Hopefully it’ll get you... in the mood.

Recently I was tasked to making an Integrated Marketing Campaign for a local boutique from scratch, and before we started conceptualizing we visited the store and then made a moodboard the old-fashioned way, the good ol' hands-on copy & paste.

Me and my girl Emily with our sweet board. Note the usage of foamcore.
I found myself referring back to it, and took elements that I liked from this mishmash of swans and Ricky Gervais to make most of my creative decisions about the campaign. At Think Shift, account people and creatives work together to come up with Moodboards before every new project to visually map out a rough idea of what the final result will look like
.
Sites like Polyvore and tavi gevanson’s blog can help you get in the mood for boarding, and FFFFOUND!  and Baubauhaus. are great sources for the more graphically designed-inclined, among about a billion other available websites.

So the next time you feel like embarking on a big project, consult Pinterest, then watch the hours of the day fly by. 

Oh and if you’re clipping your moodboard out from magazines, always remember that everything looks better on foamcore.

Everything.

Thursday, 6 December 2012

Hustle Hard Have Hope

Every day I'm hustlin'.
Hard.

Here at the Milk Bar, I rarely think about fibre. No, not the kind you put in your belly.
I'm talking about MORAL FIBRE. It's that pang of bad feeling you get when you put a flaming bag of poop on someone's doorstep, ring the doorbell, and run away. 

There are a lot of people that think that the advertising industry is full of slimy, attractive guys in suits that try and get teens to smoke cigarettes, but it's (probably) not. I don't really know. All I know is that there is a huge chunk of ad space that goes to the Cancer Centre, for example, or to non-profits that I would only know about through having them blasted in my face.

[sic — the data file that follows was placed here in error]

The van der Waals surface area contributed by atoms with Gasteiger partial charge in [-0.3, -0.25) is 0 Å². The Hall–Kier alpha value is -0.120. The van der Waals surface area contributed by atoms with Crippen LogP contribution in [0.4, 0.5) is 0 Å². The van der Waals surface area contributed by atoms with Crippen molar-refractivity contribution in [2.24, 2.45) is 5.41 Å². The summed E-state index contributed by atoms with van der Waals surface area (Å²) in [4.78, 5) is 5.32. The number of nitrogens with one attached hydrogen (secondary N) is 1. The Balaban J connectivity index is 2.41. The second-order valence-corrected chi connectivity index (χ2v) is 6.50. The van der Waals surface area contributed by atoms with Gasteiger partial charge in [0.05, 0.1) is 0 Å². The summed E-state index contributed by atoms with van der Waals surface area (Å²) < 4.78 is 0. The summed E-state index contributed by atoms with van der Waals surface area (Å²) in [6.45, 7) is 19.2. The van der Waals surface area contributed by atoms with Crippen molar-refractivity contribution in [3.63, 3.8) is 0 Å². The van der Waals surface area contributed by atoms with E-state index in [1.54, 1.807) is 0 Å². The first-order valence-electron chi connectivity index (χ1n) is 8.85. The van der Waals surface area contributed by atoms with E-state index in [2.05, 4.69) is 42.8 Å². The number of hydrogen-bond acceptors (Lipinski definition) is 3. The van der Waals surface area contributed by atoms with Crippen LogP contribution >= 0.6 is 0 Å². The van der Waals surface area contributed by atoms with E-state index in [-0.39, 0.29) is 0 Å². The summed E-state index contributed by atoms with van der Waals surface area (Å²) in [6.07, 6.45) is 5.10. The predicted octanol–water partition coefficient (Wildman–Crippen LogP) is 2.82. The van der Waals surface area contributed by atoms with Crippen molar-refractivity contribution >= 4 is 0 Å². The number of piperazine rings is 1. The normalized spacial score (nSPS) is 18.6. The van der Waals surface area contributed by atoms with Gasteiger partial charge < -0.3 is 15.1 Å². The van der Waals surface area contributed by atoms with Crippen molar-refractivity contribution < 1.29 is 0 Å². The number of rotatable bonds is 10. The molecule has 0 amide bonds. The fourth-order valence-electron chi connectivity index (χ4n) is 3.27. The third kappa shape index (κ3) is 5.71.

Today at work we took some videos for Specialized Services for Children and Youth, a  children's centre that will have all the services needed for children with disabilities under one roof, plus fun games for the kids to play while they're waiting for treatment. One of the kids involved with the centre made me stop and re-evaluate my perspective on life and the wonderful things that have happened to me.

All of this being said, I want to talk about the Threads of Hope campaign by my wonderful, beautiful friend Jackie Doming. 

This stunning beauty has been working on an integrated campaign that's so big and ambitious that I don't even really know what it all entails. She's selling super unisex leather bracelets, and some awesome branded tees on the ToH Etsy site. She designed everything herself too. 





She's also throwing a benefit concert with a guest appearance by Winnipeg celebrity Ace Burpee on February 3rd at the West End Cultural Centre.

Did I mention that she's doing this all by herself?

And why she's doing it?
It's all for a little girl in the Children's Wish Foundation, Briana

Check out the Threads on Facebook, Twitter, Instagram, Etsy, their Website.. uhh.. And I think that's all but there's probably other social media places I'm forgetting.. Skype?

Oh yeah, and YouTube too.



Monday, 3 December 2012

The Church of University

I was going through some old University stuff of mine, trying to get it all nice and organized for some reason, and I stumbled across this gem that I wrote for a class called "Religion and Pop Culture". I know it has nothing to do with advertsising.. but it might? Nah, it probably never will.